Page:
Best “Lucie and Jessie”
Shakes: O’Connor can dance, baby. Out of all the showstoppers in this showstopper-stuffed show, this one got the biggest hand by far. And I loved how it started with a strip routine, as if to pay homage to the “other” Phyllis song, “Ah! But Underneath.”
Bulldozers: Maxwell certainly gave her best, and I appreciated her Kay Thompson-esque vibe, but she never looked fully in control of the moment. It was a low point for me.

Winner: Shakes, by a landslide

Best “Mirror Number”
Shakes: With a small-scale production on a thrust stage, it’s hard to create a lavish tap dance routine. So, choreographer Alex Sanchez embraced the venue’s limitations and made the number a tap-off between the women and their ghostly counterparts. And it worked quite well.
Bulldozers: While I wasn’t bowled over by the uninspired, if energetic, choreography, Terri White nearly stole the show with her big voice and even bigger attitude. And it was fun seeing Bernadette sell this number in her tap shoes.

Winner: Bulldozers

Most triumphant “I’m Still Here”
Shakes: Hollis Resnik’s glamorous Carlotta radiated confidence. She didn’t need to prove herself — she just had to walk in a room and opportunity (meaning: men) would flock to her. Thus, her “I’m Still Here” was more a wry reflection on her life. But then, at the 3/4 mark, she shifted into triumph, as if to say, “hell yeah, I got through all that, and guess what? I’m still here!”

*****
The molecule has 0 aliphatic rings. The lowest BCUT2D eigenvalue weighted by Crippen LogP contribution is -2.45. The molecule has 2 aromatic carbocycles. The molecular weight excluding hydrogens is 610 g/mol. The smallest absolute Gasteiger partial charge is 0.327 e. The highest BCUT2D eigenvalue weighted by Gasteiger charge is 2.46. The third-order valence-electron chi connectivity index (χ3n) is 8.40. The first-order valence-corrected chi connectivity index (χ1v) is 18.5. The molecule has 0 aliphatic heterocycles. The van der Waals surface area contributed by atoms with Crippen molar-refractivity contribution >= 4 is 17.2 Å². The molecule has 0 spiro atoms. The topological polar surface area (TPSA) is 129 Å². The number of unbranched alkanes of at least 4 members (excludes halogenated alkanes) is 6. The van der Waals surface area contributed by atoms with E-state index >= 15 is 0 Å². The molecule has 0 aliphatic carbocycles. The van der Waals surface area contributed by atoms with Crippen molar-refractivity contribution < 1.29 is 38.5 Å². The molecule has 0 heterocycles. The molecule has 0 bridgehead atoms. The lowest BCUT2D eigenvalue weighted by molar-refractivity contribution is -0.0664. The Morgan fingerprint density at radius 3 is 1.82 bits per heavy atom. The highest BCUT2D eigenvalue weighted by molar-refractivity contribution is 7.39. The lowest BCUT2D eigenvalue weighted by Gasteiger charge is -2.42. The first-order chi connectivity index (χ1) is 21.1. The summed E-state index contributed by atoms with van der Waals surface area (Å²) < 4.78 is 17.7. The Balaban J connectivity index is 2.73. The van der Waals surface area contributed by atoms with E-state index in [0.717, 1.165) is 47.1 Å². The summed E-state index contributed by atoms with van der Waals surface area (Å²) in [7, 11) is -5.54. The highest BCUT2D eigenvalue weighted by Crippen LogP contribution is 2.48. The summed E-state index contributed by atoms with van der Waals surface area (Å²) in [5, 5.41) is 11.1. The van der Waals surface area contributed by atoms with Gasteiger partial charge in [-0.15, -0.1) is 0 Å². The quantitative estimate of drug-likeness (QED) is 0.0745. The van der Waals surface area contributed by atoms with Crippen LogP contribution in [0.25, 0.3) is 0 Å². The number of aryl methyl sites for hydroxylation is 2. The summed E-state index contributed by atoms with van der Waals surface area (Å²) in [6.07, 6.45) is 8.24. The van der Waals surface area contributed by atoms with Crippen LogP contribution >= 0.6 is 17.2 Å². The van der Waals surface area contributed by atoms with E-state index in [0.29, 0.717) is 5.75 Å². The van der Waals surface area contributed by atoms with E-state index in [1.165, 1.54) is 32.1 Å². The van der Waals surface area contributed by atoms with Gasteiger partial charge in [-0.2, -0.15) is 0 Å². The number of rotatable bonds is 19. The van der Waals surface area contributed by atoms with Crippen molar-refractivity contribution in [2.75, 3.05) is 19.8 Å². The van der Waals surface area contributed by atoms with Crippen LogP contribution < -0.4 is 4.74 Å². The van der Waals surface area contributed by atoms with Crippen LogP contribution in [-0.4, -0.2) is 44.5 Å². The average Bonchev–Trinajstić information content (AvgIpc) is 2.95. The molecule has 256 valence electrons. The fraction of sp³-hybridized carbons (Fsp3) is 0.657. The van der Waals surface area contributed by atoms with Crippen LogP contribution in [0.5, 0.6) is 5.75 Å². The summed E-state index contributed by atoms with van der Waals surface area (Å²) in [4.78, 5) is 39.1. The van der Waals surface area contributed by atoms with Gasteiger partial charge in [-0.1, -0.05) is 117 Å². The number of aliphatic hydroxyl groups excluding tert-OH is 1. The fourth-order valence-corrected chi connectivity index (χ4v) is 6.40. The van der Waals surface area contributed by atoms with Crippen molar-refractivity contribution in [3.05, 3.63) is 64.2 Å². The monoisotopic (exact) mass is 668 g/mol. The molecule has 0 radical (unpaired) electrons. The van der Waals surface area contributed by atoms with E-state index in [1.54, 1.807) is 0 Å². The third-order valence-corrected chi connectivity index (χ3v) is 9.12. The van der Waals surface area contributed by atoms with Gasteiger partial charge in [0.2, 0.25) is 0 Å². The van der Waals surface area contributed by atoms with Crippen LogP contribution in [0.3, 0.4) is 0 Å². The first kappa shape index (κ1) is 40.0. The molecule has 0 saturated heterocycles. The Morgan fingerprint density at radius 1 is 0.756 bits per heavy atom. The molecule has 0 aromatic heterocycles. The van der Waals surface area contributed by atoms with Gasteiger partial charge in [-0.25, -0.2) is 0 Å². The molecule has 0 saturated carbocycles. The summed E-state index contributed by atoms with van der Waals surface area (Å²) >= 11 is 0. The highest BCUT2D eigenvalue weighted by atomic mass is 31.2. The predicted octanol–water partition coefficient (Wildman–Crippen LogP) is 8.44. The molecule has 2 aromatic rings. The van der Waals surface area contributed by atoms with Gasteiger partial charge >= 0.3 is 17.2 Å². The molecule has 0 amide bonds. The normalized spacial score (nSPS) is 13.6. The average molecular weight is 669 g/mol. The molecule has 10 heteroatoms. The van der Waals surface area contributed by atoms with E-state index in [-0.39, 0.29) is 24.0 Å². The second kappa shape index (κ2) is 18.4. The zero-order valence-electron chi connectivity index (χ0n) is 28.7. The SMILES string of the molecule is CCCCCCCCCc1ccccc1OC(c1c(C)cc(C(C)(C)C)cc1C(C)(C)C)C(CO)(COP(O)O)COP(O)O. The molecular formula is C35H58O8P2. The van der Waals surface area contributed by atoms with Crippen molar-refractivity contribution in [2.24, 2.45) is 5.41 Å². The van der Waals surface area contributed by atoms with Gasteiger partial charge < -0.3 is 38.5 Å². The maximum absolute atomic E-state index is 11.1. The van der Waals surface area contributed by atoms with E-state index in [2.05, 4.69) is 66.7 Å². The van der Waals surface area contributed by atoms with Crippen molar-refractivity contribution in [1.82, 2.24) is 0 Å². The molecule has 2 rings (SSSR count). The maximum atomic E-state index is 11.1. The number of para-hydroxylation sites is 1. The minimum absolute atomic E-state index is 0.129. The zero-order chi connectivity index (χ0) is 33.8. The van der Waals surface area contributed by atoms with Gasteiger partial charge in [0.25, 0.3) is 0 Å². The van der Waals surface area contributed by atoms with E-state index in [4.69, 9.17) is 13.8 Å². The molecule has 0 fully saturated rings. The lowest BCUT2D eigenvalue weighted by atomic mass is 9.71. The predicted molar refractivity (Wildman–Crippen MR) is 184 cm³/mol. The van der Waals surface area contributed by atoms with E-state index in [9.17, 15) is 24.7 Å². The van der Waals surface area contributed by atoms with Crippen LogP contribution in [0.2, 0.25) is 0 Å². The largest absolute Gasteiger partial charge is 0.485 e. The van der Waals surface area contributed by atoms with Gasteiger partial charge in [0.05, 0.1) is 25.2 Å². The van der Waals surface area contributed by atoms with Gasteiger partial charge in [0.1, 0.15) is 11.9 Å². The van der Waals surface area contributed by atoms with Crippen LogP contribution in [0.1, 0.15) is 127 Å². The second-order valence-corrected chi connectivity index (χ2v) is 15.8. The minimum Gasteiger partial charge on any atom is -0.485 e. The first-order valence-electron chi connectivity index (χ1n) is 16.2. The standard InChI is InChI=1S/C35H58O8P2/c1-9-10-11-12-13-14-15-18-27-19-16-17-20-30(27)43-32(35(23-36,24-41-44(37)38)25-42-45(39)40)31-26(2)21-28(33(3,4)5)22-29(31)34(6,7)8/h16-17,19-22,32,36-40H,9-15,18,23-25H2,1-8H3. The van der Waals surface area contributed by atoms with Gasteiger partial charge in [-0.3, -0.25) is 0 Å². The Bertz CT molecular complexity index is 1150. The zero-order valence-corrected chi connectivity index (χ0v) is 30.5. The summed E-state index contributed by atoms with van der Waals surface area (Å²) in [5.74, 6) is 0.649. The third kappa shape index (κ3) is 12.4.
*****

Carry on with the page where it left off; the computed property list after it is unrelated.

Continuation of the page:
Broadway: West-end diva Elaine Paige’s Carlotta delivered her lines like Mae West and walked like she was 3 feet taller than her petite 5 foot frame. Her Carlotta was on the defense, and her “I’m Still Here” was tinged with anger, frustration and a point to prove. But also triumph. And she ended it quite powerfully. And! She remembered all the words the night I saw it, so that’s a bonus.

Winner: A draw!

Most evocative setting
Shakes: Shakes had the biggest challenge turning its Shakespeare Globe Theatre-inspired space into a distressed Weismann theatre. Kevin Depinet manages to include a proscenium stage frame in the back while placing the main party virtually in your lap.
Bulldozers: Things start off promising, with the interior of the Marquis wrapped in gray drop cloths. But the main setting was perhaps too literal for me: a gutted, tri-tiered stage. Yes, and? With such a vast budget, I expected more.

Winner: Shakes

And the victor is …


It’s a draw! Both productions, as varied as they are, have their weaknesses and strengths, which, in the end, makes both productions equally well-worth seeing. Did you see both productions? What did you think? Comment away!

16 thoughts on “The Great ‘Follies’ Smack-Down of 2011